There has been a spike in pupils sent home from school in England due to Covid-19, according to the latest official figures.
About one in 20 pupils in English state schools, 375,000 in total, were out of school because of the virus this week. This was a rise of more than 130,000 on the previous week, with absences quadrupling during June.
The majority of these pupils (279,000) were at home because they were self-isolating due to potential contact with a positive case in school. Just 15,000 were confirmed Covid-19 cases, and 24,000 were suspected cases.
Chart by Nicu Calcea.
These figures arrive amid chaos in some parts of the country as children are sent home last-minute because of a positive case.
Children in schools are divided into “bubbles”. If it is impossible for a school to narrow down an infected pupil’s close contacts (as it can be in primary schools in particular, where social distancing is difficult to enforce) then entire bubbles can be sent home to self-isolate at a time (the number of children in a bubble varies from school to school).
[See also: The lost children of lockdown]
There are even instances of entire school populations being sent home. In June Chipping Campden School in Gloucestershire, a major secondary school with around 1,000 pupils, closed entirely on the advice of Public Health England, when an estimated 15 per cent of staff and 75 per cent of students were deemed “close contacts” of positive Covid-19 cases.
It has become the “greatest dread” of teachers each morning to be confronted with a positive case and have to turn away the close contacts of the pupil in question, said Graeme Dow, head teacher at Anchorsholme Academy in Blackpool, on BBC Radio 4’s Today programme.
He spoke of these periodic disruptions affecting children’s “education and mental well-being”, as well the burden on parents having to drop work and “provide childcare at short notice”.
In theory, children sent home from school should be able to dial into lessons and learn remotely, but the New Statesman hears from teachers how difficult it is to run a hybrid in-person and online class.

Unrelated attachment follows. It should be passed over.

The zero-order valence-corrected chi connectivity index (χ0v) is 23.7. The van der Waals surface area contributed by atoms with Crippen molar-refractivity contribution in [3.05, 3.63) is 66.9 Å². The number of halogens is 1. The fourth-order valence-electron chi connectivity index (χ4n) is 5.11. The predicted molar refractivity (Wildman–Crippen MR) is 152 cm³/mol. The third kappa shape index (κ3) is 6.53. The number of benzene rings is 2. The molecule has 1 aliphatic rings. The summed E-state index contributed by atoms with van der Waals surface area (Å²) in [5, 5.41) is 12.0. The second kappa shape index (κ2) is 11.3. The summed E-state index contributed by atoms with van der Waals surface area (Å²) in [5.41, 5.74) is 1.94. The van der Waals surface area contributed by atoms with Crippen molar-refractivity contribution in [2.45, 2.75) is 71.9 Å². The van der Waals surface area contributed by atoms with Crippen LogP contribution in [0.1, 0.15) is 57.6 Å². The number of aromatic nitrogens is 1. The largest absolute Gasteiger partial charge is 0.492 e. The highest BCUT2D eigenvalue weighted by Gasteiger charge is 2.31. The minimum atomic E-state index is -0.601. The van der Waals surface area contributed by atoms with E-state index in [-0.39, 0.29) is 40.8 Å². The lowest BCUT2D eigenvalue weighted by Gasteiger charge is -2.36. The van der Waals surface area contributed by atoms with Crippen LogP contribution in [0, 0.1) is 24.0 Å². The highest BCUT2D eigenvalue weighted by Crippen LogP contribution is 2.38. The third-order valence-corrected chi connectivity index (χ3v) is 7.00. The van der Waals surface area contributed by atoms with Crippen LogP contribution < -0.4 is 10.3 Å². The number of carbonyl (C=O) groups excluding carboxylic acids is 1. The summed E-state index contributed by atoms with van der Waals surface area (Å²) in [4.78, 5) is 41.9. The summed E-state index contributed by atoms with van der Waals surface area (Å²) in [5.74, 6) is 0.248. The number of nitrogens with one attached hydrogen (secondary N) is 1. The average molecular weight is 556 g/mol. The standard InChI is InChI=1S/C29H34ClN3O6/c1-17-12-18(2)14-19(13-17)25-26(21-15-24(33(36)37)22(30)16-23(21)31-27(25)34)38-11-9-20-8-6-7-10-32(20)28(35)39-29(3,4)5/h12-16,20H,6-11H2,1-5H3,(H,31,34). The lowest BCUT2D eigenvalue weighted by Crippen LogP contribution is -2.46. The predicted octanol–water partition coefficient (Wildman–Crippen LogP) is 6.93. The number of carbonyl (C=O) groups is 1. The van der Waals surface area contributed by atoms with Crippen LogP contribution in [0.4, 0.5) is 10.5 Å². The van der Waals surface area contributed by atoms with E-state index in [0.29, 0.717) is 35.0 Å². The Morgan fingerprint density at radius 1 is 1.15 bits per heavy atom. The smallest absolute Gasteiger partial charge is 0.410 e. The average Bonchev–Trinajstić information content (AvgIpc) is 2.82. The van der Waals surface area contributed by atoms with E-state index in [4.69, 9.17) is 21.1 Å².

“Each confirmed Covid case has a huge knock-on effect because schools are then required by government rules to trace all close contacts and ask them to self-isolate,” says Geoff Barton, general secretary of the Association of School and College Leaders.
“This is why the vast majority of Covid-related pupil absence is among close contacts rather than confirmed cases of the illness.”
Barton adds that the process of identifying close contacts and asking them to self-isolate is “incredibly time-consuming” and involves “yet more educational disruption” for young people. “It is clear that a different approach is needed in the autumn term but what we have heard so far from the government amounts to no more than vague aspirations and there is still no robust and coherent plan in place.”
Nick Gibb, the schools standards minister, has hinted that other methods will be used to control the spread in classrooms come September.
Daily contact testing is currently being trialled in 200 schools and colleges across England. Someone identified as a close contact is tested onsite every day for seven days, instead of self-isolating for ten days, and can keep attending school if they remain negative. Gibb suggested this could be an “effective alternative” to the self-isolation system.